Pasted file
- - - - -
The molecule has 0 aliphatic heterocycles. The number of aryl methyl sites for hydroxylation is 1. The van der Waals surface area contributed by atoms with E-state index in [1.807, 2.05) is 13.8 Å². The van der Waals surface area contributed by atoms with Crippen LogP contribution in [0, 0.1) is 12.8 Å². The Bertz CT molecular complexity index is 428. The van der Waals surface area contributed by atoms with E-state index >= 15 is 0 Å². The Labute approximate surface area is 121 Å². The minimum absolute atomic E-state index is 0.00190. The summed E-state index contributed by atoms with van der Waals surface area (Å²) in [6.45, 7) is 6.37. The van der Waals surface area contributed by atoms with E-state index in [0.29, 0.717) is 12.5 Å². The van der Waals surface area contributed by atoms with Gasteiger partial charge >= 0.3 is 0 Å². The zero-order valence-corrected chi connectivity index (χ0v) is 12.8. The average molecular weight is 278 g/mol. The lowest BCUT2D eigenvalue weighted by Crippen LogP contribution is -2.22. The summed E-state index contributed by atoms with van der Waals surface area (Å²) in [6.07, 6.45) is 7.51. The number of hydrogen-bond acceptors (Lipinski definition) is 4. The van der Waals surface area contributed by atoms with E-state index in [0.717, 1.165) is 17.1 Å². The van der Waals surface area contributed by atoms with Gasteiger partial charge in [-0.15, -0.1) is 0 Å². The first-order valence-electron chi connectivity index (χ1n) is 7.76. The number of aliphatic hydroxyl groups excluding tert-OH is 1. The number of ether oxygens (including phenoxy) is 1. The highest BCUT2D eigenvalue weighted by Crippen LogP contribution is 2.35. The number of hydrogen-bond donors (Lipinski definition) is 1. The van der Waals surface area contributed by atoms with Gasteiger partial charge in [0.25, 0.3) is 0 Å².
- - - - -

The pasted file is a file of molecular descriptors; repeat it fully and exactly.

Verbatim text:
The molecule has 0 aliphatic heterocycles. The number of aryl methyl sites for hydroxylation is 1. The van der Waals surface area contributed by atoms with E-state index in [1.807, 2.05) is 13.8 Å². The van der Waals surface area contributed by atoms with Crippen LogP contribution in [0, 0.1) is 12.8 Å². The Bertz CT molecular complexity index is 428. The van der Waals surface area contributed by atoms with E-state index >= 15 is 0 Å². The Labute approximate surface area is 121 Å². The minimum absolute atomic E-state index is 0.00190. The summed E-state index contributed by atoms with van der Waals surface area (Å²) in [6.45, 7) is 6.37. The van der Waals surface area contributed by atoms with E-state index in [0.29, 0.717) is 12.5 Å². The van der Waals surface area contributed by atoms with Gasteiger partial charge >= 0.3 is 0 Å². The zero-order valence-corrected chi connectivity index (χ0v) is 12.8. The average molecular weight is 278 g/mol. The lowest BCUT2D eigenvalue weighted by Crippen LogP contribution is -2.22. The summed E-state index contributed by atoms with van der Waals surface area (Å²) in [6.07, 6.45) is 7.51. The number of hydrogen-bond acceptors (Lipinski definition) is 4. The van der Waals surface area contributed by atoms with E-state index in [0.717, 1.165) is 17.1 Å². The van der Waals surface area contributed by atoms with Gasteiger partial charge in [-0.15, -0.1) is 0 Å². The first-order valence-electron chi connectivity index (χ1n) is 7.76. The number of aliphatic hydroxyl groups excluding tert-OH is 1. The number of ether oxygens (including phenoxy) is 1. The highest BCUT2D eigenvalue weighted by Crippen LogP contribution is 2.35. The number of hydrogen-bond donors (Lipinski definition) is 1. The van der Waals surface area contributed by atoms with Gasteiger partial charge in [0.25, 0.3) is 0 Å².